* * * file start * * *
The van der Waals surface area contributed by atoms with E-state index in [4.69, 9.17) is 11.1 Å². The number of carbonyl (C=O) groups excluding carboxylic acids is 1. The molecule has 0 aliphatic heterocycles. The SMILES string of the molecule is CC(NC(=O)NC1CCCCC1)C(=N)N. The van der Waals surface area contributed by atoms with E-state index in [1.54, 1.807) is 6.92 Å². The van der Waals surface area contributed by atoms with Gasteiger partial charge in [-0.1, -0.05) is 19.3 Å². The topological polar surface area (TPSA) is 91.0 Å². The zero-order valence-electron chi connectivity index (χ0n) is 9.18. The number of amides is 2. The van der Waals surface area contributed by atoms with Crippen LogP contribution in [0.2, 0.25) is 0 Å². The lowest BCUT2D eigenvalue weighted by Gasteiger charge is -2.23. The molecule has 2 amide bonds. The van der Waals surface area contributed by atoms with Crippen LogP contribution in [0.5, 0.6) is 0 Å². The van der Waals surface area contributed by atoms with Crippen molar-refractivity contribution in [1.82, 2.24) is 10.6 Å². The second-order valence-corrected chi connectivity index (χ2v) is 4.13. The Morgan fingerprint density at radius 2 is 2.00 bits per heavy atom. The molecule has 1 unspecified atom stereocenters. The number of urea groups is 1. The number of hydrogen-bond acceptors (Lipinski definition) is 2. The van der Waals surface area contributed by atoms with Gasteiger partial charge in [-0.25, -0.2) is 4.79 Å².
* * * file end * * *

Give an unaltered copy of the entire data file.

The van der Waals surface area contributed by atoms with E-state index in [4.69, 9.17) is 11.1 Å². The number of carbonyl (C=O) groups excluding carboxylic acids is 1. The molecule has 0 aliphatic heterocycles. The SMILES string of the molecule is CC(NC(=O)NC1CCCCC1)C(=N)N. The van der Waals surface area contributed by atoms with E-state index in [1.54, 1.807) is 6.92 Å². The van der Waals surface area contributed by atoms with Gasteiger partial charge in [-0.1, -0.05) is 19.3 Å². The topological polar surface area (TPSA) is 91.0 Å². The zero-order valence-electron chi connectivity index (χ0n) is 9.18. The number of amides is 2. The van der Waals surface area contributed by atoms with Crippen LogP contribution in [0.2, 0.25) is 0 Å². The lowest BCUT2D eigenvalue weighted by Gasteiger charge is -2.23. The molecule has 2 amide bonds. The van der Waals surface area contributed by atoms with Crippen LogP contribution in [0.5, 0.6) is 0 Å². The van der Waals surface area contributed by atoms with Crippen molar-refractivity contribution in [1.82, 2.24) is 10.6 Å². The second-order valence-corrected chi connectivity index (χ2v) is 4.13. The Morgan fingerprint density at radius 2 is 2.00 bits per heavy atom. The molecule has 1 unspecified atom stereocenters. The number of urea groups is 1. The number of hydrogen-bond acceptors (Lipinski definition) is 2. The van der Waals surface area contributed by atoms with Gasteiger partial charge in [-0.25, -0.2) is 4.79 Å².